1. There is no consensus on what the definition of residency should be for this reporting
  1. Some states include out-of-state cases in their figures somewhere (TN reports them separately, as an example), and other states report those cases to the home state of the carrier to include in their numbers. 
    1. The very first death reported by Alaska was an Alaskan resident who both acquired the virus and passed away while traveling.
  1. There were also conflicting figures in PA deaths, detailed below. We actually used both figures for a while, meaning some cases and deaths were  likely double-counted.
    1. https://www.post-gazette.com/local/region/2020/05/25/Pennsylvania-coronavirus-deaths-county-coroners-death-counting-death-COVID-19/stories/202005220138
  1. Various counties report probable cases even when their states don’t, resulting in two different pictures of how the virus is spreading. This occurs a few times in all states.
    1. Benton-Franklin county in WA reported them for weeks (while the state did not), and then stopped in early June to be consistent with the state. This led to the appearance of a drop in a few hundred cases on 6/8.

 

  1. Suffolk County in NY reported the sum of serum tests and PCR tests for several weeks without stating what they were doing, and without leaving a way for anyone in the public to interpret the numbers separately. Combining PCR tests and Serum tests creates an incredibly deceptive picture of how the virus is spreading by making it appear as though cases which were active months ago are currently active (e.g. it looks like there are 2,000 new cases on one day, but most of them were only contagious months ago). These should be reported as separate figures, not combined.

 

  1. Connecticut removed nearly 400 duplicate cases from their state and county totals without updating historic data, meaning we have a drop of 400 cases in one day in the state without having any way of fixing historic totals. They presumably give the CDC the tools to sort them out, but the CDC has been moving fairly slowly (CDC has two sets of numbers, basically: fast, and slow. Slow numbers are more accurate, but they’re lagging a few weeks behind real-time because they need to check cases and determine the date of onset, get rid of duplicates, etc. Fast numbers are basically like what we’re recording.).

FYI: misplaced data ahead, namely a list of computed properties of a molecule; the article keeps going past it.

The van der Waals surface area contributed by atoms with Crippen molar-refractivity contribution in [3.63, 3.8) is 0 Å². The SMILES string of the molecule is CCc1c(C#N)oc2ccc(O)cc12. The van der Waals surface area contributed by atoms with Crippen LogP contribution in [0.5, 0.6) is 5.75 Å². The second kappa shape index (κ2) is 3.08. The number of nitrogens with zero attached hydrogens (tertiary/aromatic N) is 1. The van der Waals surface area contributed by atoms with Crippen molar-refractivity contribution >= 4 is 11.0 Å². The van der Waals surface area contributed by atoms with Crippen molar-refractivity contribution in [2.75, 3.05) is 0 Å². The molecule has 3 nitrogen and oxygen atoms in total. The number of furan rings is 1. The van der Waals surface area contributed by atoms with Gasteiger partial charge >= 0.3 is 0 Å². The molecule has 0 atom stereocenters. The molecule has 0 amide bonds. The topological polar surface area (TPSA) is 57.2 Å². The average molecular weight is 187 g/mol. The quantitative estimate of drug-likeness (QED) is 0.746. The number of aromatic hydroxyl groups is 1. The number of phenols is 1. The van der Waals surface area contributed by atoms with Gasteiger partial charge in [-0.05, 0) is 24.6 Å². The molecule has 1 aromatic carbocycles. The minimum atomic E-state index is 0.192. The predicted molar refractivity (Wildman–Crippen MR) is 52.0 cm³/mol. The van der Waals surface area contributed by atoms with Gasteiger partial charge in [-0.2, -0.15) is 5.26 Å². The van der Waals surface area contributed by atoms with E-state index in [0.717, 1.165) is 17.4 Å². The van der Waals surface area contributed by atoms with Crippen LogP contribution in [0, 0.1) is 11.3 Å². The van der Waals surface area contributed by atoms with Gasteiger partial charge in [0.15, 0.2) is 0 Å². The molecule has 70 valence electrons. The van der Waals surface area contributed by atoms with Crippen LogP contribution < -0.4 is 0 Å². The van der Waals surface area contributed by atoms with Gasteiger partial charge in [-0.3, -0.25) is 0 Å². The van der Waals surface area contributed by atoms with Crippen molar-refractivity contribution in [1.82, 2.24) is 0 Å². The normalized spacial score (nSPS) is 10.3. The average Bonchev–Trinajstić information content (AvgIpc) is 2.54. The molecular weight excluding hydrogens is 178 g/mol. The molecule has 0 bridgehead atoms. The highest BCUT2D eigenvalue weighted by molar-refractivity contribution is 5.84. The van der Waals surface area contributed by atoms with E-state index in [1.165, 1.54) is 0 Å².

And Many More...



Authors: 

 

Kathleen Lindsey 

Bachelor’s degree in Public Health Science | University of Maryland, College Park

Master of Public Health: Epidemiology | University of Michigan, Ann Arbor



Miracle Onyeoziri

Bachelor’s degree in Nursing | University of Massachusetts, Dartmouth



Sarah Javaid 

Bachelor’s degree in Neuroscience 

Master of Public Health: Global Health Epidemiology | University of Michigan, Ann Arbor



Shelby Minas

Bachelor’s degree in Sociology | Portland State University, Portland 

Master of Public Health: Epidemiology | University of Michigan, Ann Arbor



Cheyenne Morillo 

Bachelor’s degree in Public Health and Applied Psychology 

Masters of Public Health Candidate |  New York University



Shreya Vemuri

Bachelor’s degree in Health Science and Sociology, dual majors

Masters of Public Health Candidate |  New York University



Shireen Iyer

Bachelor's degree in Public Health: Concentration in Biology | Elon University 



Nashae Prout

Bachelor’s degree in Health Education Science (conc: Environmental Health) | Morgan State University